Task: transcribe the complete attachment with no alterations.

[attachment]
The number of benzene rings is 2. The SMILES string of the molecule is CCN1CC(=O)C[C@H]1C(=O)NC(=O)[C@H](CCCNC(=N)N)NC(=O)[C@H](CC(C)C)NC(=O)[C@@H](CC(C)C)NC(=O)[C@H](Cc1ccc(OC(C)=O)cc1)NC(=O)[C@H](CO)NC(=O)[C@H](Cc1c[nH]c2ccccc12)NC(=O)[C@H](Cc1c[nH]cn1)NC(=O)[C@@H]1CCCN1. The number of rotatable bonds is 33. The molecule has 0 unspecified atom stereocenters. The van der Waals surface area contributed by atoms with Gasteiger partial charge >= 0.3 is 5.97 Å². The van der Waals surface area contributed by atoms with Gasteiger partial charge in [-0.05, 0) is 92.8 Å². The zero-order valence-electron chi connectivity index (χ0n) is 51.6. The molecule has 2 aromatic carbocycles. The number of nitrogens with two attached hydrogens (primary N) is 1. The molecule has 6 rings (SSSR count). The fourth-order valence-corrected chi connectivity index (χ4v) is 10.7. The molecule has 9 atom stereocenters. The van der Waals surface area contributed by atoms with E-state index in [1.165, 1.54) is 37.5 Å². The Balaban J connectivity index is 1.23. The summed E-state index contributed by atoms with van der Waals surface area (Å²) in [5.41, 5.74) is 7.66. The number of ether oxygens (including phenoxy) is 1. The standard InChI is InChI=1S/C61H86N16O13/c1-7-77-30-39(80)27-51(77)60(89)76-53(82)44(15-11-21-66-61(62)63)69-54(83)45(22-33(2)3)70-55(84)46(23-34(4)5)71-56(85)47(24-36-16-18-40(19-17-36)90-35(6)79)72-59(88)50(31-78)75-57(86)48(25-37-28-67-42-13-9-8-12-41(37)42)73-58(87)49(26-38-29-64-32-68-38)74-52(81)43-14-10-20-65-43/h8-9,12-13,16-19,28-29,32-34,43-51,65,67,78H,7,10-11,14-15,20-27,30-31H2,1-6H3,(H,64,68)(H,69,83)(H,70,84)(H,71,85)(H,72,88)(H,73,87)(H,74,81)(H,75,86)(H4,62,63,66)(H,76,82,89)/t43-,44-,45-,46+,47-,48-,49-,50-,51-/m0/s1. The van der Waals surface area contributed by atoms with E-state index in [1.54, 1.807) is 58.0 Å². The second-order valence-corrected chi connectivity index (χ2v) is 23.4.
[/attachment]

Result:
The number of benzene rings is 2. The SMILES string of the molecule is CCN1CC(=O)C[C@H]1C(=O)NC(=O)[C@H](CCCNC(=N)N)NC(=O)[C@H](CC(C)C)NC(=O)[C@@H](CC(C)C)NC(=O)[C@H](Cc1ccc(OC(C)=O)cc1)NC(=O)[C@H](CO)NC(=O)[C@H](Cc1c[nH]c2ccccc12)NC(=O)[C@H](Cc1c[nH]cn1)NC(=O)[C@@H]1CCCN1. The number of rotatable bonds is 33. The molecule has 0 unspecified atom stereocenters. The van der Waals surface area contributed by atoms with Gasteiger partial charge >= 0.3 is 5.97 Å². The van der Waals surface area contributed by atoms with Gasteiger partial charge in [-0.05, 0) is 92.8 Å². The zero-order valence-electron chi connectivity index (χ0n) is 51.6. The molecule has 2 aromatic carbocycles. The number of nitrogens with two attached hydrogens (primary N) is 1. The molecule has 6 rings (SSSR count). The fourth-order valence-corrected chi connectivity index (χ4v) is 10.7. The molecule has 9 atom stereocenters. The van der Waals surface area contributed by atoms with E-state index in [1.165, 1.54) is 37.5 Å². The Balaban J connectivity index is 1.23. The summed E-state index contributed by atoms with van der Waals surface area (Å²) in [5.41, 5.74) is 7.66. The number of ether oxygens (including phenoxy) is 1. The standard InChI is InChI=1S/C61H86N16O13/c1-7-77-30-39(80)27-51(77)60(89)76-53(82)44(15-11-21-66-61(62)63)69-54(83)45(22-33(2)3)70-55(84)46(23-34(4)5)71-56(85)47(24-36-16-18-40(19-17-36)90-35(6)79)72-59(88)50(31-78)75-57(86)48(25-37-28-67-42-13-9-8-12-41(37)42)73-58(87)49(26-38-29-64-32-68-38)74-52(81)43-14-10-20-65-43/h8-9,12-13,16-19,28-29,32-34,43-51,65,67,78H,7,10-11,14-15,20-27,30-31H2,1-6H3,(H,64,68)(H,69,83)(H,70,84)(H,71,85)(H,72,88)(H,73,87)(H,74,81)(H,75,86)(H4,62,63,66)(H,76,82,89)/t43-,44-,45-,46+,47-,48-,49-,50-,51-/m0/s1. The van der Waals surface area contributed by atoms with E-state index in [1.54, 1.807) is 58.0 Å². The second-order valence-corrected chi connectivity index (χ2v) is 23.4.